It must be true. I read it on the internet.
No, wait. It’s actually true for much better reasons than that.
The UK currently has an annual science research budget of around £6 billion. The coalition government plans to cut this back by £1 billion to save money.
It’s actually been estimated, by government research, that this particular cutback will cost us around £10 billion.
I haven’t studied the official documents of the government budgetary policy regarding reducing the deficit. But I’m still holding out hope that at least some of the people involved aren’t idiots, and can think in slightly more complex terms than “if we spend less money on this, we’ll have more money”.
I know I don’t understand the world of finance very well, but I’ve definitely heard politicians talking about a thing called “investment” before. And I’m pretty sure it wasn’t in the context of “investing in things is bad and we should stop doing it”.
And yet investing means spending money on stuff now, so that we can have more money in the future. This is one reason I keep my savings in a bank, rather than under my bed. You might also, for instance, spend money on insulation for your house, so you don’t have to spend so much on heating later on.
If it sounds like I’m explaining basic economics to a six-year-old, that’s because a) this is just the level at which I understand economics, and b) I assume other people have already been talking to the politicians running this country as if they were grown-ups, and it doesn’t seem to be working.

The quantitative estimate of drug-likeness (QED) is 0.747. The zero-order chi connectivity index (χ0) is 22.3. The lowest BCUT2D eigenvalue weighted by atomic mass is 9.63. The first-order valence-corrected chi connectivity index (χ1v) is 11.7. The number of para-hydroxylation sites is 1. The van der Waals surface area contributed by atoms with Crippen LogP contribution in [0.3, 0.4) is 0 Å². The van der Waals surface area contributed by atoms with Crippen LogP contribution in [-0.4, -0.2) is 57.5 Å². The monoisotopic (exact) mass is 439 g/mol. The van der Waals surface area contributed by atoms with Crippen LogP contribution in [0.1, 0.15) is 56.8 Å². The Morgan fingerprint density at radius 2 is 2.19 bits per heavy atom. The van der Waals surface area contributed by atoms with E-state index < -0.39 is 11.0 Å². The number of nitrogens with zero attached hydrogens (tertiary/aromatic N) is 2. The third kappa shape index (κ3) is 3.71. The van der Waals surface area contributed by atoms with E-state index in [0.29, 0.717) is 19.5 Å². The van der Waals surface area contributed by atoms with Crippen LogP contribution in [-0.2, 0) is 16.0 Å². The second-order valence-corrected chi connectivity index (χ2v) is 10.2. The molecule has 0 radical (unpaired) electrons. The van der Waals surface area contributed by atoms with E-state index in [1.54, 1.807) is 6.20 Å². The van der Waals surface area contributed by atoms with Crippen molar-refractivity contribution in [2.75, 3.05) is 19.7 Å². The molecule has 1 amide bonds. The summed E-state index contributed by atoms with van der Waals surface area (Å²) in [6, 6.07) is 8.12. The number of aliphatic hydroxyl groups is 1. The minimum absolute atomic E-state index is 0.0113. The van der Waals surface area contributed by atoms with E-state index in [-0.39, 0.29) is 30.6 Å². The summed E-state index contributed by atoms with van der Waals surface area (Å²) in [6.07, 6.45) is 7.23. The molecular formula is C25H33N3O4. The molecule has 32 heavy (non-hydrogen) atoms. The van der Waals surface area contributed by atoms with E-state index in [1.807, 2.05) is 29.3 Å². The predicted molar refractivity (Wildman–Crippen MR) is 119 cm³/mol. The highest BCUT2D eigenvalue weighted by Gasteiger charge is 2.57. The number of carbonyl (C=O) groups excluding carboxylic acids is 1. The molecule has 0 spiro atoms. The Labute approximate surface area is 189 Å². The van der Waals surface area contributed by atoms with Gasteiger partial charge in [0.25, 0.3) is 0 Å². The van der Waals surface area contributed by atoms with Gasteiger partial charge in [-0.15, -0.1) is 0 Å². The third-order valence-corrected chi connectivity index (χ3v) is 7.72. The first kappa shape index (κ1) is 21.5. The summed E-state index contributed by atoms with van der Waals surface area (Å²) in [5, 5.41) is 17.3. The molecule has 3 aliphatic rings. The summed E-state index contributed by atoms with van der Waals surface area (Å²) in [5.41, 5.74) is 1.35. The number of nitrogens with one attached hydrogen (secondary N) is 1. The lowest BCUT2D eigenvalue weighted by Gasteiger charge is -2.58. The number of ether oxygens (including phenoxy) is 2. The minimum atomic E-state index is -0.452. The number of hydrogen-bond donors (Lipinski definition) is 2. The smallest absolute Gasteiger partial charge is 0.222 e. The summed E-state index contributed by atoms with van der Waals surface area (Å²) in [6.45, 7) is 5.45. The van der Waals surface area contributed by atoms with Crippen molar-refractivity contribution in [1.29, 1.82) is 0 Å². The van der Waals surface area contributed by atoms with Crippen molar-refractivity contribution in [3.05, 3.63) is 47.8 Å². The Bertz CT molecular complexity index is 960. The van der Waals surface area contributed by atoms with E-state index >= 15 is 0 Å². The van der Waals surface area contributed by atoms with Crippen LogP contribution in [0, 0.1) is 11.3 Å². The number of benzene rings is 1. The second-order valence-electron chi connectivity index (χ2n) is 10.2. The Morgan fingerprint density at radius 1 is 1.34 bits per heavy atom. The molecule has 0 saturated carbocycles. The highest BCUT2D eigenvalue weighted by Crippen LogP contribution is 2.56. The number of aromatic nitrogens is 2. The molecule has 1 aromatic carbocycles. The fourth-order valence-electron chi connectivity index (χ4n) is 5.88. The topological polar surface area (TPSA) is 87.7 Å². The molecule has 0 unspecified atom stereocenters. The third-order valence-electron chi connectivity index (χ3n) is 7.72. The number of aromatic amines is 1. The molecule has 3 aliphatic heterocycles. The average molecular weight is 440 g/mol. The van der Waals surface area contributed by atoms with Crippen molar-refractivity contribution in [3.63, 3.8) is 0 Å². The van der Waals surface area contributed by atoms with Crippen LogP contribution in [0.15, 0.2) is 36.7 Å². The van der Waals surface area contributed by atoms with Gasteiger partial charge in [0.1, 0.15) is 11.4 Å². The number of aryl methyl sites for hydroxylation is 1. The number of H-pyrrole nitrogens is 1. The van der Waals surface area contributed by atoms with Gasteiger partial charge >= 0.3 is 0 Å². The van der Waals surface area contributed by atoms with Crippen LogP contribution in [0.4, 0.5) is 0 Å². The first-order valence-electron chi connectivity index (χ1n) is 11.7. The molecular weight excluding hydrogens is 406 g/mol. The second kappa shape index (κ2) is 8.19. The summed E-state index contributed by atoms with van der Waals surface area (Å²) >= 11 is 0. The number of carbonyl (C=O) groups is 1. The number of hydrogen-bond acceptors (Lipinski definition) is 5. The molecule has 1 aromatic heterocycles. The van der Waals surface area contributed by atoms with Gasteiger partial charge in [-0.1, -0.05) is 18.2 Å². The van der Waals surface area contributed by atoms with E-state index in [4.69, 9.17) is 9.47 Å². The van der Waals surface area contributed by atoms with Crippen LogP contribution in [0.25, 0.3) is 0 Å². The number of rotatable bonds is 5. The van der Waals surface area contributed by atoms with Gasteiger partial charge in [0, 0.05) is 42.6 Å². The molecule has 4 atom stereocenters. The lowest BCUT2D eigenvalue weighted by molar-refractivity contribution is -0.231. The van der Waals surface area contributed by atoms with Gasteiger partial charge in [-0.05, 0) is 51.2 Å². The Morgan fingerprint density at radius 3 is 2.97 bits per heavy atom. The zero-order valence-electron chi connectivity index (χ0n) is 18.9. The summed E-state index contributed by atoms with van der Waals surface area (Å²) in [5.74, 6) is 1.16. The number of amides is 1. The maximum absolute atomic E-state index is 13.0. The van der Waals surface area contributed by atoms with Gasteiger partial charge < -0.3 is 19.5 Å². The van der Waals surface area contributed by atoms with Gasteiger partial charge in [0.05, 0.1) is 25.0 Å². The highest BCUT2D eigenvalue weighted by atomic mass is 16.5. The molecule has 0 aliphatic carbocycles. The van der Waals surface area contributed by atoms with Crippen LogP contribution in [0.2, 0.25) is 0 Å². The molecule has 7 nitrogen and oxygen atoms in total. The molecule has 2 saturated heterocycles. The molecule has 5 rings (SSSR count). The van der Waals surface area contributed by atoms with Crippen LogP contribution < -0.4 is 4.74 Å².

Funding science will provide jobs, attract foreign investment in the British economy, and produce technological advancements of huge benefit to the country as a whole. There is lots of data on this. These results have been cleverly deduced by looking at times when it’s happened before.
And on Saturday a huge number of science supporters swarmed the streets of London protesting the cuts. Some other people’s reports on that event:
– The Pod Delusion was providing regular updates,
– Here’s Carmen’s take,
– Here’s a bunch of links,
– Here’s a video that gives you a taste of the action,
– Here’s a Guardian reporter’s summary of his experience,
– And here’s Dr Evan Harris excellently laying out the case as to why science funding is so important.